Abbie Hamburger, 10, and her mother Mary Beth walk with their dog Sam to Arcado Elementary School in Lilburn on International Walk to School Day in Lilburn Wednesday. The more than 100 students mostly accompanied by parents walked and biked to school, celebrating health and wellness, safe routes and pedestrian skills, as well as the environmental benefits of walking to school. (Staff Photo: Brendan Sullivan)
Gwinnett students participate in International Walk to School Day
Joellen Wilson the chair person for the Environmental Committee at Arcado Elementary School talks about the more than 100 students from Arcado Elementary in Lilburn who joined schools from around the world to celebrate International Walk to School Day Wednesday.
LILBURN — Kennedy Randle loves walking to school, especially when she finds a weird-looking caterpillar, which may have a stinger.
“I had to watch out,” said Randle, a fourth-grader at Arcado Elementary, “because I didn’t know if it was poisonous, or if it could hurt me.”
With about 100 of her classmates on Wednesday, Randle walked to school to participate in the International Walk to School Day, which promotes pedestrain safety, environmental benefits and a healthy and active lifestyle. She’s participated each year since she was in kindergarten.
Randle’s father, Andrew, said at least eight students rode their bikes to Arcado, as the school had kids walking in from nearly every direction. When the students arrived, they received a sticker, and many signed a poster that read “Reducing our Carbon Pawprint” as the event also promoted anti-idling for car riders.
“It’s really fun to see so many things you’ve never seen before,” Kennedy Randle said, referring to the caterpillar. “I think that it should happen everywhere because it’s good to drive sometimes, but not all the time. Walking is good too, it can help you boost up your energy.”
Schools across Gwinnett also participated in the Walk to School event, including Camp Creek Elementary, Craig Elementary, Fort Daniel Elementary, Roberts Elementary and Parsons Elementary.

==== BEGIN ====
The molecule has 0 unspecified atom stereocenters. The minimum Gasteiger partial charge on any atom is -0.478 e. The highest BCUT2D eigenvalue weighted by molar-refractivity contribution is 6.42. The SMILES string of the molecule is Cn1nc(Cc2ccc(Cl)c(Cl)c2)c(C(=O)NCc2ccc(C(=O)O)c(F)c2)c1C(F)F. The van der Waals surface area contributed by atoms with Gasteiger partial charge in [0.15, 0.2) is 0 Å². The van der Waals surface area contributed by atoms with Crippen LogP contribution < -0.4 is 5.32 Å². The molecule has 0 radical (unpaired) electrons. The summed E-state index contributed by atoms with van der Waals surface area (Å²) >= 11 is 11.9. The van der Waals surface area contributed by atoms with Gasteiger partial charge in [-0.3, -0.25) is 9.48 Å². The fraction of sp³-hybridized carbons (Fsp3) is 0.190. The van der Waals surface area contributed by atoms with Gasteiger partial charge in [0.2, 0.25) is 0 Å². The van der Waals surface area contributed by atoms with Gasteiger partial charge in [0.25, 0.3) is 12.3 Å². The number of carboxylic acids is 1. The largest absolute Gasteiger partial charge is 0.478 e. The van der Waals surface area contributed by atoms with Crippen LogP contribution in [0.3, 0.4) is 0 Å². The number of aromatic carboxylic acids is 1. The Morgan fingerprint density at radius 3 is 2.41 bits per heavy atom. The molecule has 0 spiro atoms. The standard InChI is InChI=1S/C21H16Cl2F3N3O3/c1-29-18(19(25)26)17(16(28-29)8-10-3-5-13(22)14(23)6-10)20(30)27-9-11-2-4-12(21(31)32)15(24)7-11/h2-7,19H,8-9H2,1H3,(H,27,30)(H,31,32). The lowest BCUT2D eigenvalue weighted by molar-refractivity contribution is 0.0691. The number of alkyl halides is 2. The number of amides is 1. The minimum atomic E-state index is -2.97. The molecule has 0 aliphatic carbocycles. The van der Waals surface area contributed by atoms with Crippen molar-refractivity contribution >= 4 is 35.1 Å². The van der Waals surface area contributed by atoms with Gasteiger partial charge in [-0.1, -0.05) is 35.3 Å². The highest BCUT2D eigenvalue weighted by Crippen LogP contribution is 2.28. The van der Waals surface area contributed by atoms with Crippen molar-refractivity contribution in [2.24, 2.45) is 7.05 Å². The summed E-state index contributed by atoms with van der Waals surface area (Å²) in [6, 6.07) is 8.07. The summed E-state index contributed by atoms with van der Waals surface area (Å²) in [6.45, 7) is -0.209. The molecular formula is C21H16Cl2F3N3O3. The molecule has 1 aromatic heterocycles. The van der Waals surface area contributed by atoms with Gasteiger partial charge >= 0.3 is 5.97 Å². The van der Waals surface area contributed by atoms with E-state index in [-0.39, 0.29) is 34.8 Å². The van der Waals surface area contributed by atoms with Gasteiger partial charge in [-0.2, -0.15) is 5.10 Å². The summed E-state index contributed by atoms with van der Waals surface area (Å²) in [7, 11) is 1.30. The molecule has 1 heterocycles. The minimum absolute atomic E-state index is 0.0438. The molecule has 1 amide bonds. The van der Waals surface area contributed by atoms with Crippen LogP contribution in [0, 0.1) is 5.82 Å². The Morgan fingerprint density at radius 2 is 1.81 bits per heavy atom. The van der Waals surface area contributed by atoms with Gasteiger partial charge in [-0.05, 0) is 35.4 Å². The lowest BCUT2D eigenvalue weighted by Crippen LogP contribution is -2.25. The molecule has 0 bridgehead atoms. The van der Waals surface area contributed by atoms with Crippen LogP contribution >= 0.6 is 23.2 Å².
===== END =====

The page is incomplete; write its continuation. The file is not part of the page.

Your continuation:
Arcado students were given a card that teachers promised would lead to a pedometer if they walked to school 10 times. There was also a visit from Captain Planet, who posed for pictures.
Ryan Moore’s children, second-grader Erin and fourth-grader Riley, each walked to school, and looked forward to the experience because they walked with their neighbors.
“We participate in it every year and we support it, the more walking, the better,” Moore said. “It’s good exercise, reduces gas consumption, reduces emissions. It gives you a chance to run into your neighbors, and talk to them a little bit.”
Members of the Lilburn Police Department also supported the event, and said the number of walkers to Arcado was higher than usual. Officer Cody Belcher said it gave them a chance to build relationships with the kids, and offer safety tips around roads and cars so kids to look forward to walking to school.
“These programs certainly foster that attitude,” Lilburn Police Lt. C. Dusik said. “They enjoy it; it’s something different.”
Nancy Aulenbach, a parent volunteer for the event who walked with her fifth-grade daughter Scout, said they picked up some middle school neighbors along the way, and most of their neighbors participated in the event. Aulenbach said the majority of the 1,100 or so students at Arcado live within walking distance, and it’s something they cherish because it isn’t the same in middle school.
“We hope today, and other days like today will encourage more walkers and realize there are a lot of good benefits,” Aulenbach said. “A good way to really establish that community bond. There’s really no reason to pollute the air with driving.”
Scout even said she enjoyed waking up early.
“I can get my work done easier,” she said. “It really clears my mind and if I’m having a test, I can study while I’m walking.”
Andrew Randle, Kennedy’s father, volunteered behind the school on Wednesday morning, and told Kennedy and her younger sister, Aris, that they should begin habits to get involved at a young age.
“Doing things like this,” he said, “is good for the community, is good for the kids and good for the school.”